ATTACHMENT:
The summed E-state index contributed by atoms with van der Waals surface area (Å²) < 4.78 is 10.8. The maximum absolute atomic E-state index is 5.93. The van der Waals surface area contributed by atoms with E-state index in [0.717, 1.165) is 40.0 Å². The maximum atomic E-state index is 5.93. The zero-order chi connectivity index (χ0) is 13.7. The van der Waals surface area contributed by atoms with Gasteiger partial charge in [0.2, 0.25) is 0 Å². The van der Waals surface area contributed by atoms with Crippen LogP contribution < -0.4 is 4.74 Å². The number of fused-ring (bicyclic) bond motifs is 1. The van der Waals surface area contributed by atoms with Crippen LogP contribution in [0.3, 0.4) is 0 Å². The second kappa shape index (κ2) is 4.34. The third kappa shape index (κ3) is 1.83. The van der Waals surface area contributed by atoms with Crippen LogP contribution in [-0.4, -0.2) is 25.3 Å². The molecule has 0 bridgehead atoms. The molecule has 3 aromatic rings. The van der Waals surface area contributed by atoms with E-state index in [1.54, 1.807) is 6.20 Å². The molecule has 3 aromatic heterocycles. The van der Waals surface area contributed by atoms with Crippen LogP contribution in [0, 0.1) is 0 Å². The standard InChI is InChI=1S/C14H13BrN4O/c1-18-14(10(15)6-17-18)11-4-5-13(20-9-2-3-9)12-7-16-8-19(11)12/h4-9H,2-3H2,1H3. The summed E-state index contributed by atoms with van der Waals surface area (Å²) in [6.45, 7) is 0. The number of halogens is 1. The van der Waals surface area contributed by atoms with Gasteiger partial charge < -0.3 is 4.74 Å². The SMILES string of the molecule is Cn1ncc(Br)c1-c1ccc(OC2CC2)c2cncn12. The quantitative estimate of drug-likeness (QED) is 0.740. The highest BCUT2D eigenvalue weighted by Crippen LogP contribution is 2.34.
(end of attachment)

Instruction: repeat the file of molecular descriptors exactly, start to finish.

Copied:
The summed E-state index contributed by atoms with van der Waals surface area (Å²) < 4.78 is 10.8. The maximum absolute atomic E-state index is 5.93. The van der Waals surface area contributed by atoms with E-state index in [0.717, 1.165) is 40.0 Å². The maximum atomic E-state index is 5.93. The zero-order chi connectivity index (χ0) is 13.7. The van der Waals surface area contributed by atoms with Gasteiger partial charge in [0.2, 0.25) is 0 Å². The van der Waals surface area contributed by atoms with Crippen LogP contribution < -0.4 is 4.74 Å². The number of fused-ring (bicyclic) bond motifs is 1. The van der Waals surface area contributed by atoms with Crippen LogP contribution in [0.3, 0.4) is 0 Å². The second kappa shape index (κ2) is 4.34. The third kappa shape index (κ3) is 1.83. The van der Waals surface area contributed by atoms with Crippen LogP contribution in [-0.4, -0.2) is 25.3 Å². The molecule has 0 bridgehead atoms. The molecule has 3 aromatic rings. The van der Waals surface area contributed by atoms with E-state index in [1.54, 1.807) is 6.20 Å². The molecule has 3 aromatic heterocycles. The van der Waals surface area contributed by atoms with Crippen LogP contribution in [0, 0.1) is 0 Å². The standard InChI is InChI=1S/C14H13BrN4O/c1-18-14(10(15)6-17-18)11-4-5-13(20-9-2-3-9)12-7-16-8-19(11)12/h4-9H,2-3H2,1H3. The summed E-state index contributed by atoms with van der Waals surface area (Å²) in [6.45, 7) is 0. The number of halogens is 1. The van der Waals surface area contributed by atoms with Gasteiger partial charge < -0.3 is 4.74 Å². The SMILES string of the molecule is Cn1ncc(Br)c1-c1ccc(OC2CC2)c2cncn12. The quantitative estimate of drug-likeness (QED) is 0.740. The highest BCUT2D eigenvalue weighted by Crippen LogP contribution is 2.34.